Fire Chief Kevin Taylor Talks COVID-19 and Crazy Weather
When I first met Montecito Fire Chief Kevin Taylor last year, I remember asking him what the biggest challenge was facing his department. “The weather,” he told me, quickly adding that the sheer unpredictability of Montecito’s weather threats, be they fire or rain, made his job uniquely worrisome. This week, I caught up with Taylor for the second time since the COVID-19 pandemic reached Santa Barbara. Somewhat reassuringly, most of our conversation happened to be about the weird weather. Remember when weather seemed like our biggest threat?
Q: What the heck happened last Thursday night? The wind actually blew a framed window out of my house! Fortunately it fell on my bed and didn’t break.
A: That is what we call a “sundowner,” our version of the Santa Ana winds. They occur in Santa Barbara County in the spring and fall; the ones in the spring are usually stronger than the ones that occur in the fall. In a given year there are usually four or five sundowners but there have been ones that have lasted 14 days in a row, as happened in 2017. They arrive from the north as a result of a change of pressure between Bakersfield and Santa Barbara.
I saw a fire crew the next morning dealing with a massive Eucalyptus tree that cracked and toppled over the road near a powerline. I assume SoCal Edison had a lot of calls that night; did people lose power?
Oh yes, people lost power. We had to bring in extra staffing to respond to the windstorm. From Thursday at 5 pm to Friday at 5 pm, we had 26 total calls for service. 22 of those were related to the storm, either because of trees or power lines that were down. The highest sustained winds in the district were at our Cold Spring RAWS, which stands for Remotely Activated Weather Station. It’s located at the top of Cold Spring Trail, where we measured 53 mph sustained winds with gusts to 78 mph. The highest gust was 81 mph. We also have a RAWS down at Casa de Maria and it saw a gust of 43 mph.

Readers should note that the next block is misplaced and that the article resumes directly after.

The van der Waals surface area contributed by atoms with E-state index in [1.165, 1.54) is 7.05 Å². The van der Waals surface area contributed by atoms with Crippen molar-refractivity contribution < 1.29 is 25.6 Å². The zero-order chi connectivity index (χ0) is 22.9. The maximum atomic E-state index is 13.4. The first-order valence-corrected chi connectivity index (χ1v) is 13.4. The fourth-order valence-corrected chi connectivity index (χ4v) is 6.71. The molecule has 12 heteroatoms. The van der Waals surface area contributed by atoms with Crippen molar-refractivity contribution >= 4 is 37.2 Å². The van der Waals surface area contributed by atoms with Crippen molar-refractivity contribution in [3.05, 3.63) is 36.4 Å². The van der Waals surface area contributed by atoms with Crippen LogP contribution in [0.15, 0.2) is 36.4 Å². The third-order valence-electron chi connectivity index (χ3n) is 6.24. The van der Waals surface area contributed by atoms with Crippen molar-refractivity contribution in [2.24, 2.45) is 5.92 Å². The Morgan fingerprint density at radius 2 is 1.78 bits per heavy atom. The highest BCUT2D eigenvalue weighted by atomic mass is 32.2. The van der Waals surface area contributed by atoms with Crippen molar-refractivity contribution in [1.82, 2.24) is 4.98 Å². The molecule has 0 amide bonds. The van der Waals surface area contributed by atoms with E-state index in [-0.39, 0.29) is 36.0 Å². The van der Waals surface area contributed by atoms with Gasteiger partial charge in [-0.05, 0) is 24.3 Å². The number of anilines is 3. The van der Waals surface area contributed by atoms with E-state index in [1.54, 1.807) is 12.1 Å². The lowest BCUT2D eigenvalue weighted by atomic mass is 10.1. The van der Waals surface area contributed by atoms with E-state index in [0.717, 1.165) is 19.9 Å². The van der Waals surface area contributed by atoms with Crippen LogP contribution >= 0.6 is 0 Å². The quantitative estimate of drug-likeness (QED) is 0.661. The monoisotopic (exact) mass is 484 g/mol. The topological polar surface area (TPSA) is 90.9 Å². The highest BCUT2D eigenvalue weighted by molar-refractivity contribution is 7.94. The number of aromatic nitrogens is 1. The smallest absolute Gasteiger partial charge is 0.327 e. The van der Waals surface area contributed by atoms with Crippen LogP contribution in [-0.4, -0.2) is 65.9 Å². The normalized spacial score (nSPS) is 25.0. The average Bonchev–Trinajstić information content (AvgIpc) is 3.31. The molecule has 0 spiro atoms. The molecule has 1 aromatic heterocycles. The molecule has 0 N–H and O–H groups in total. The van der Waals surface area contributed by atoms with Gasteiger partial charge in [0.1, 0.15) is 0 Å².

So where are we at with COVID-19 right now in Montecito?
Relative to call volume, what we are seeing for medical emergencies is that we remain about 15 percent down from normal call levels, and those patients who call 911 where we are responding, we are finding that the acuity level is higher than normal.
Can you explain what that means?
Well, it means that, overall, people appear to be sicker than normal when they call in. I suspect that with the stay-at-home order and the goal not to overwhelm the emergency departments, people are only calling 911 when they are very ill. That is most likely why the acuity level is higher. As it gets warmer and we see more people out and about on the trails we will see an uptick in those type of calls, trail rescue calls, though.
How is everyone at the firehouse doing?
All the fellows at the station are healthy and we are continuing all the things we talked about before as far as social distancing to the extent possible. Everyone is wearing cloth face coverings, and we are doing pretty intensive disinfecting at the fire station at the beginning and end of shifts.
Is it crazy to think that Montecito is actually doing pretty good so far and we might be able to move on sooner rather than later at this rate?
I would strongly agree that it appears to us that people are practicing social distancing and as a result of that the curve is getting flatter and flatter. I would also suggest that all the great work that the local restaurants and grocery stores and truck drivers continue to do allows our community to effectively practice social distance. So far, it’s working.